The U-Joint has a hemispherical range of motion with just over 180 of range in both pitch and yaw axis. Each axis is cable-driven with a 3.8:1 reduction by an ECXSP16L motor with a GPX16HP 35:1 gearhead, resulting in a measured continuous torque output of 3.4 Nm, which is enough to lift its own body weight (i.e., an adjacent link). AS5048B I2C 14-bit Magnetic encoders are mounted on both pitch and yaw axes, which are used in combination with the motor’s optical encoders for redundant sensing. The U-joint is designed for control in the pitch-yaw axis, rather than a pitch-roll axis because a pitch-roll axis is singular when the snake is straight, which is a frequent configuration for conforming to narrow spaces. Instead, for the pitch-yaw configuration, the robot has the highest controllability in the straight configuration, and only loses controllability when the robot is fully curled up (i.e. reaches 90 angles on the U-Joints). This presents a much more friendly kinematic layout for snake-like maneuvers.

[width=0.98trim=10 0 10 0 mm, clip=true]Figures/MechanicalDesign/JointLabelled_compressed.pdf

Fig. 3: Rendering of a cable-driven U-Joint which connects the screw segments together, hence providing the hyper-redundancy for the system in a snake-like manner. Magnetic encoders are used on the U-Joint to provide absolute positioning.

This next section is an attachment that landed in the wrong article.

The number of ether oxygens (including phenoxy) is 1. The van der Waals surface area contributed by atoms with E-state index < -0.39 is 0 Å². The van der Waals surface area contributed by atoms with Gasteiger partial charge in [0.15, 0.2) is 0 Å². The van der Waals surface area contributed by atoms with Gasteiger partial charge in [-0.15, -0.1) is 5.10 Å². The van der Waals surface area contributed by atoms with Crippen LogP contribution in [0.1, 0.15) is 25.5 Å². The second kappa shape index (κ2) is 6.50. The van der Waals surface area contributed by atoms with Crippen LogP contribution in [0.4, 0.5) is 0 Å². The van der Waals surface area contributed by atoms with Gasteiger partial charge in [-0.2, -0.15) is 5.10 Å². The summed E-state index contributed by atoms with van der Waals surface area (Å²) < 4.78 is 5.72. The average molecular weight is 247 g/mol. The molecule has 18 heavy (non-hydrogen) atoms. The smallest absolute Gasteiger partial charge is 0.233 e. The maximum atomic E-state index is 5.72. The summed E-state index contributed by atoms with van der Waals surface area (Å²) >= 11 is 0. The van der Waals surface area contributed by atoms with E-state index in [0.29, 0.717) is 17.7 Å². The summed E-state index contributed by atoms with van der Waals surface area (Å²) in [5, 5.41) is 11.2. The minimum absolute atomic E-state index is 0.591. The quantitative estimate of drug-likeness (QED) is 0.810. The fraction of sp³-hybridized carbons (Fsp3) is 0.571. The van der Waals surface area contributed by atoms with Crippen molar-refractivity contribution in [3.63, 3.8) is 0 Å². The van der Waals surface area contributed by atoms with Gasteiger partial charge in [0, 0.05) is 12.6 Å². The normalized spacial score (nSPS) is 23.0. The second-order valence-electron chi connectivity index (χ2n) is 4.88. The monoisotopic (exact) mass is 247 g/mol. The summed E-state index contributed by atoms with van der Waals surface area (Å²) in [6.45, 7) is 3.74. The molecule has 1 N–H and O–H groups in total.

[width=0.98]Figures/software/ElectronicsBlockDiagram.pdf

Fig. 4: Complete software architecture implemented on ARCSnake. The BeagleBone Blacks regulate motors locally on the segment while broadcasting sensor information over network. Meanwhile, a remote desktop receives the data and sends target set-point commands back to the BeagleBone Blacks.

Ii-B Electrical Design

Each segment is self-contained by holding its own set of power electronics, sensors, and an embedded system for local control and communication. BeagleBone Black is chosen for the embedded system [beagle_bone], and a custom-printed circuit board (PCB) is designed to hold all the necessary power electronics. The power electronics include three high-efficiency buck-boost regulators, VICOR PI3740-00, for a 24V internal rail and a step-down regulator Texas Instrument’s TPS54561, followed by a low dropout 3.3V regulator, Texas Instruments TL5209. The resulting regulated 3.3V powers the BeagleBone Black. The internal 24V rail also provides power to three onboard motor controllers, Maxon Motor ESCON 50/5, which drive the segments’ respective U-Joint and screw motors. By using the buck-boost regulators, all the subsequent electronics are robust against any voltage sags which could occur from long cable runs. Therefore, a power line is daisy-chained along ARCSnake with no losses in electronic capabilities. The power line is set to 24V as that is where VICOR PI3740-00 is most efficient.